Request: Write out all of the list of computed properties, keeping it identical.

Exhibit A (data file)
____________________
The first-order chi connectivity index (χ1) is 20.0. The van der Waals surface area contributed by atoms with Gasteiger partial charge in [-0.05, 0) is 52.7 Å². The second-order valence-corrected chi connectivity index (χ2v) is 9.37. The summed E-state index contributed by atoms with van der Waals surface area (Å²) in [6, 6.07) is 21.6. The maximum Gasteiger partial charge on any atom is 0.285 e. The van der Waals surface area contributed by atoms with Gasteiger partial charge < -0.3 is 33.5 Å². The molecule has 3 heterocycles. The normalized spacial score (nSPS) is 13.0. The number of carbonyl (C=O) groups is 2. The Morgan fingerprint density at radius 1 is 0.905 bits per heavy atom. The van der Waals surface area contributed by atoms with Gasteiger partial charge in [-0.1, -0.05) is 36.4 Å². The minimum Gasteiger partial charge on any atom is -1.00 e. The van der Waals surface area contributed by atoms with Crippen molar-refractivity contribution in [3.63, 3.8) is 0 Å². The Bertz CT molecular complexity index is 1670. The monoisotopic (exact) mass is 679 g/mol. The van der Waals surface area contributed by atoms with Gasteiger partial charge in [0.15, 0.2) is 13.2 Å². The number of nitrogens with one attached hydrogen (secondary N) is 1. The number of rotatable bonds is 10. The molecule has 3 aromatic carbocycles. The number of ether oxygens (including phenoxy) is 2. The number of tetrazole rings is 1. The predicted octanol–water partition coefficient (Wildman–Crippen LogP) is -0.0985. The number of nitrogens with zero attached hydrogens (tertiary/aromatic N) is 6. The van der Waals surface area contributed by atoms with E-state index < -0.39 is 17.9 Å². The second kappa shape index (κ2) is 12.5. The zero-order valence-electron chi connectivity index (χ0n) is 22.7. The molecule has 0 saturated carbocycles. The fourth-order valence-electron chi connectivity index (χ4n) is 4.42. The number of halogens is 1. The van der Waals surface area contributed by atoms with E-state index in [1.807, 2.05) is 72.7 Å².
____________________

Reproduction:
The first-order chi connectivity index (χ1) is 20.0. The van der Waals surface area contributed by atoms with Gasteiger partial charge in [-0.05, 0) is 52.7 Å². The second-order valence-corrected chi connectivity index (χ2v) is 9.37. The summed E-state index contributed by atoms with van der Waals surface area (Å²) in [6, 6.07) is 21.6. The maximum Gasteiger partial charge on any atom is 0.285 e. The van der Waals surface area contributed by atoms with Gasteiger partial charge < -0.3 is 33.5 Å². The molecule has 3 heterocycles. The normalized spacial score (nSPS) is 13.0. The number of carbonyl (C=O) groups is 2. The Morgan fingerprint density at radius 1 is 0.905 bits per heavy atom. The van der Waals surface area contributed by atoms with Gasteiger partial charge in [-0.1, -0.05) is 36.4 Å². The minimum Gasteiger partial charge on any atom is -1.00 e. The van der Waals surface area contributed by atoms with Crippen molar-refractivity contribution in [3.63, 3.8) is 0 Å². The Bertz CT molecular complexity index is 1670. The monoisotopic (exact) mass is 679 g/mol. The van der Waals surface area contributed by atoms with Gasteiger partial charge in [0.15, 0.2) is 13.2 Å². The number of nitrogens with one attached hydrogen (secondary N) is 1. The number of rotatable bonds is 10. The molecule has 3 aromatic carbocycles. The number of ether oxygens (including phenoxy) is 2. The number of tetrazole rings is 1. The predicted octanol–water partition coefficient (Wildman–Crippen LogP) is -0.0985. The number of nitrogens with zero attached hydrogens (tertiary/aromatic N) is 6. The van der Waals surface area contributed by atoms with E-state index < -0.39 is 17.9 Å². The second kappa shape index (κ2) is 12.5. The zero-order valence-electron chi connectivity index (χ0n) is 22.7. The molecule has 0 saturated carbocycles. The fourth-order valence-electron chi connectivity index (χ4n) is 4.42. The number of halogens is 1. The van der Waals surface area contributed by atoms with E-state index in [1.807, 2.05) is 72.7 Å².